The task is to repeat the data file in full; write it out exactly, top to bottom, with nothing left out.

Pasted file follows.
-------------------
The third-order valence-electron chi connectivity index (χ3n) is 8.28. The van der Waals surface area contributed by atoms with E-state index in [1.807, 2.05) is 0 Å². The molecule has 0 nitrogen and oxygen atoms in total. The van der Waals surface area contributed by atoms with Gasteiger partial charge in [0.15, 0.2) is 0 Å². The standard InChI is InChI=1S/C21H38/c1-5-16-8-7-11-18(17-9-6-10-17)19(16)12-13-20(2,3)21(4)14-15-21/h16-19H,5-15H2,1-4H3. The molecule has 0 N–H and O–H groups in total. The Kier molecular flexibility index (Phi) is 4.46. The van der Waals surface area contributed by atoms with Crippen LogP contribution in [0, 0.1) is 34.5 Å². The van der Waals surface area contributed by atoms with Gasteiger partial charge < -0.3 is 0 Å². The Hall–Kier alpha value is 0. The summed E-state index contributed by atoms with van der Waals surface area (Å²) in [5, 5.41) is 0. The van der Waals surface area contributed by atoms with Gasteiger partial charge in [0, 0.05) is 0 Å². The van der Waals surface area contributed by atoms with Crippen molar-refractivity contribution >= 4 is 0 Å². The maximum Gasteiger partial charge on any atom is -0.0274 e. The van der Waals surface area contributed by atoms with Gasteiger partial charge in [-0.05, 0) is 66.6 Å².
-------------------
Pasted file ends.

The third-order valence-electron chi connectivity index (χ3n) is 8.28. The van der Waals surface area contributed by atoms with E-state index in [1.807, 2.05) is 0 Å². The molecule has 0 nitrogen and oxygen atoms in total. The van der Waals surface area contributed by atoms with Gasteiger partial charge in [0.15, 0.2) is 0 Å². The standard InChI is InChI=1S/C21H38/c1-5-16-8-7-11-18(17-9-6-10-17)19(16)12-13-20(2,3)21(4)14-15-21/h16-19H,5-15H2,1-4H3. The molecule has 0 N–H and O–H groups in total. The Kier molecular flexibility index (Phi) is 4.46. The van der Waals surface area contributed by atoms with Crippen LogP contribution in [0, 0.1) is 34.5 Å². The van der Waals surface area contributed by atoms with Gasteiger partial charge < -0.3 is 0 Å². The Hall–Kier alpha value is 0. The summed E-state index contributed by atoms with van der Waals surface area (Å²) in [5, 5.41) is 0. The van der Waals surface area contributed by atoms with Gasteiger partial charge in [0, 0.05) is 0 Å². The van der Waals surface area contributed by atoms with Crippen molar-refractivity contribution >= 4 is 0 Å². The maximum Gasteiger partial charge on any atom is -0.0274 e. The van der Waals surface area contributed by atoms with Gasteiger partial charge in [-0.05, 0) is 66.6 Å².